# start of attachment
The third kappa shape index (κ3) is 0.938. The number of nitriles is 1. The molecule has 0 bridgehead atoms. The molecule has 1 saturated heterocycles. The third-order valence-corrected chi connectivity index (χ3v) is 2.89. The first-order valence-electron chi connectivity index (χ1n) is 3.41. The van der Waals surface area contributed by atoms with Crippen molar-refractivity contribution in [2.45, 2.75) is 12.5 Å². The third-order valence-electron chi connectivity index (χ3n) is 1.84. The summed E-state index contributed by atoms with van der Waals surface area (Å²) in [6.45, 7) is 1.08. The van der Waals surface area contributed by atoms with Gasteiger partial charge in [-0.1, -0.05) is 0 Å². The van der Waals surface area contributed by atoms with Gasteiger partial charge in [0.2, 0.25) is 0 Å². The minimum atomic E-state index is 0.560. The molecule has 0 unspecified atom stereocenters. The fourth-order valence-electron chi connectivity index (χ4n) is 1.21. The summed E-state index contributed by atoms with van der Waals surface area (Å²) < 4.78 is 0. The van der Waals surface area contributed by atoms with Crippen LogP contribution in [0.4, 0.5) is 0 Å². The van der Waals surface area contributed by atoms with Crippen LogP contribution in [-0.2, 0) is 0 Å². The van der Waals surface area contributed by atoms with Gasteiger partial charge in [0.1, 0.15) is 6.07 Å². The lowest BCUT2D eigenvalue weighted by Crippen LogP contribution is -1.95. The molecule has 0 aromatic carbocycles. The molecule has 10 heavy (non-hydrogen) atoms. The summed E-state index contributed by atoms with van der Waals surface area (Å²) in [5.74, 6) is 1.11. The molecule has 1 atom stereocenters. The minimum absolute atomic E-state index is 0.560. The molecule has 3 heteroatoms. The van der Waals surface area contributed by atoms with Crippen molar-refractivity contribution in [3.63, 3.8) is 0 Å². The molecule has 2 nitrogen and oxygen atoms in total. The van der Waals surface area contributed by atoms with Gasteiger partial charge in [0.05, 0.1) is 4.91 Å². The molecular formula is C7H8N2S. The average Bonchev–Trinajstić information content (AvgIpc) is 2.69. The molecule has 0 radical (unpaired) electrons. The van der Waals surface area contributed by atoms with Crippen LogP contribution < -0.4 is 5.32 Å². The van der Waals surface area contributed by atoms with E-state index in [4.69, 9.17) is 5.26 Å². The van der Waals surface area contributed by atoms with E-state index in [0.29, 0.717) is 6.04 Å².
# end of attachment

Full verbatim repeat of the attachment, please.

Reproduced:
The third kappa shape index (κ3) is 0.938. The number of nitriles is 1. The molecule has 0 bridgehead atoms. The molecule has 1 saturated heterocycles. The third-order valence-corrected chi connectivity index (χ3v) is 2.89. The first-order valence-electron chi connectivity index (χ1n) is 3.41. The van der Waals surface area contributed by atoms with Crippen molar-refractivity contribution in [2.45, 2.75) is 12.5 Å². The third-order valence-electron chi connectivity index (χ3n) is 1.84. The summed E-state index contributed by atoms with van der Waals surface area (Å²) in [6.45, 7) is 1.08. The van der Waals surface area contributed by atoms with Gasteiger partial charge in [-0.1, -0.05) is 0 Å². The van der Waals surface area contributed by atoms with Gasteiger partial charge in [0.2, 0.25) is 0 Å². The minimum atomic E-state index is 0.560. The molecule has 0 unspecified atom stereocenters. The fourth-order valence-electron chi connectivity index (χ4n) is 1.21. The summed E-state index contributed by atoms with van der Waals surface area (Å²) < 4.78 is 0. The van der Waals surface area contributed by atoms with Crippen LogP contribution in [0.4, 0.5) is 0 Å². The van der Waals surface area contributed by atoms with Crippen LogP contribution in [-0.2, 0) is 0 Å². The van der Waals surface area contributed by atoms with Gasteiger partial charge in [0.1, 0.15) is 6.07 Å². The lowest BCUT2D eigenvalue weighted by Crippen LogP contribution is -1.95. The molecule has 0 aromatic carbocycles. The molecule has 10 heavy (non-hydrogen) atoms. The summed E-state index contributed by atoms with van der Waals surface area (Å²) in [5.74, 6) is 1.11. The molecule has 1 atom stereocenters. The minimum absolute atomic E-state index is 0.560. The molecule has 3 heteroatoms. The van der Waals surface area contributed by atoms with Crippen molar-refractivity contribution in [3.63, 3.8) is 0 Å². The molecule has 2 nitrogen and oxygen atoms in total. The van der Waals surface area contributed by atoms with Gasteiger partial charge in [0.05, 0.1) is 4.91 Å². The molecular formula is C7H8N2S. The average Bonchev–Trinajstić information content (AvgIpc) is 2.69. The molecule has 0 radical (unpaired) electrons. The van der Waals surface area contributed by atoms with Crippen LogP contribution < -0.4 is 5.32 Å². The van der Waals surface area contributed by atoms with E-state index in [4.69, 9.17) is 5.26 Å². The van der Waals surface area contributed by atoms with E-state index in [0.29, 0.717) is 6.04 Å².